Editorial: In Benton Harbor, do what's best for students

The Detroit News
Benton Harbor High School students gather in front of the high school in Benton Harbor, Mich., Tuesday, June 11, 2019, during an annual Peace Walk held at the end of the school year.

Gov. Gretchen Whitmer is taking heat for her plan to close Benton Harbor’s high school. Given the district’s years of decline and failure to educate its students, however, it is parents who should be trying to shut down the school.

While no one wants to see community institutions like high schools disappear, Whitmer doesn’t have much choice in Benton Harbor, where financial troubles and academic failure are systemic. What’s happening here is far from unique, and state officials need to have a framework in place that can help districts better manage falling enrollments and streamline administrative duties before they reach the crisis point.

Benton Harbor High School and a smaller alternative high school would close under the governor’s plan as a way to pay down roughly $18 million in debt. Eight local high schools in neighboring communities would absorb the students.

Whitmer says she wants to preserve Benton Harbor’s K-8 operations. Yet it’s hard to justify keeping open a system that isn’t delivering results for children.

The Detroit News reported this week that only 3% of the district’s third graders can read at grade level, based on the state standardized test. And zero of the 11th graders tested as college-ready for the past five years.

More:Facing protest, Whitmer says system ‘failed’ Benton Harbor kids

More:In Benton Harbor, a school crisis with racial overtones

Combine that dismal picture with declining enrollment and mismanaged finances, and it’s not hard to see how Benton Harbor got to this point.

Ben DeGrow, education policy director at the Mackinac Center, says Benton Harbor’s officials have made some unusual choices, including with staffing. He says in a typical district, teachers comprise about half of the staff, with non-instructional staff making up the rest. In Benton Harbor, only 27% of staff are teachers. About 60% fall into other categories and include bus drivers, secretaries and custodians.

The Benton Harbor district has been in deficit for each of the last 13 years — and that’s despite being among the state’s higher funded districts. In the 2017-18 school year, the district received $13,098 in state, local and federal funding per student — $3,000 more per student than the average Michigan district that year.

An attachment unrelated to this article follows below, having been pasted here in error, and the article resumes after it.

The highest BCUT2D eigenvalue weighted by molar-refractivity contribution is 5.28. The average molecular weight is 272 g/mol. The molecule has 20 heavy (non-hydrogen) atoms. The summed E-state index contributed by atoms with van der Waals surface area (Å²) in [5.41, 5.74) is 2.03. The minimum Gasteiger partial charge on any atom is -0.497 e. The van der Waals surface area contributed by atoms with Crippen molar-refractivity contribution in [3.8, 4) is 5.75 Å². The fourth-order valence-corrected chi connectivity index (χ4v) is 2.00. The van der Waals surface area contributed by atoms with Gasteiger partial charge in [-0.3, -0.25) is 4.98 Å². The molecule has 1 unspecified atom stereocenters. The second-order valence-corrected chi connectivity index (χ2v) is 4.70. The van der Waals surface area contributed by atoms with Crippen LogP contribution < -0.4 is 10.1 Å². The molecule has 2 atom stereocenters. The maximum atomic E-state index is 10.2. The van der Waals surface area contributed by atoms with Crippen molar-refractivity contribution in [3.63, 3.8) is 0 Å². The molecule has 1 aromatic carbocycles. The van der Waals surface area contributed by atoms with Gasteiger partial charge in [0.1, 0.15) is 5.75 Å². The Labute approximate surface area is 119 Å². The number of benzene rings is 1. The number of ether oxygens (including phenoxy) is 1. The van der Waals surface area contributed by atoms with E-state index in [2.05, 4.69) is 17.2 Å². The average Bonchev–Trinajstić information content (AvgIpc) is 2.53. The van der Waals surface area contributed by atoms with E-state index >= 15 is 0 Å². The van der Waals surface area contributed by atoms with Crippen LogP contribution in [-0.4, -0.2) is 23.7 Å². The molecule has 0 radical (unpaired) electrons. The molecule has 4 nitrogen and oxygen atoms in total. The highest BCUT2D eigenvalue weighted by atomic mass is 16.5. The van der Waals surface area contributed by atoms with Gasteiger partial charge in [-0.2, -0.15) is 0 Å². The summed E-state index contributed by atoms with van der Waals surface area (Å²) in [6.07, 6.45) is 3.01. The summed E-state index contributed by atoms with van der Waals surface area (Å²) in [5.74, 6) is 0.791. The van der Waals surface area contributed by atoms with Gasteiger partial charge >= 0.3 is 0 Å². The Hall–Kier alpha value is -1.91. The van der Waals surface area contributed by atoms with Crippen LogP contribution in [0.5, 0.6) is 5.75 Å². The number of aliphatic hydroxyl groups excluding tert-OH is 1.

Other communities in Michigan have also faced the loss of a school — or entire districts. In 2013, districts in Inkster and Buena Vista were dissolved after the Legislature passed a law allowing the state treasurer and superintendent to intervene when districts stopped being financially viable. Surrounding districts absorbed the students.

Albion chose to close its high school eight years ago, following enrollment declines. As of 2016, the Albion district merged completely with nearby Marshall schools.

Highland Park and Muskegon Heights also offer lessons for Benton Harbor. In 2012, under state emergency management, these districts were converted to charter districts as a way to separate debt from current operations. Yet even such drastic measures weren’t enough to save Highland Park’s high school. That district currently serves only K-8 students in one building.

Students in Benton Harbor do have three charter schools nearby, including Countryside Academy, which is a racially diverse high school that focuses on STEM education and project-based learning. That school outpaces Benton Harbor’s high school in proficiency, growth, graduation rates and attendance. 

Although it may be a tough transition, Benton Harbor’s students would be better served in neighboring schools. Or this could be an opportunity for a high-performing charter operator to take over the high school. In fact, this is what a five-year $47 million federal charter school grant won by the state Education Department could help do. Last month, the State Board of Education voted to prevent dispersion of those dollars for ideological reasons, but the department this week sent out the first round of funds anyway.

There are no easy answers for communities faced with these choices. But whatever happens must be in the best interest of the students — not the institutions that have failed them.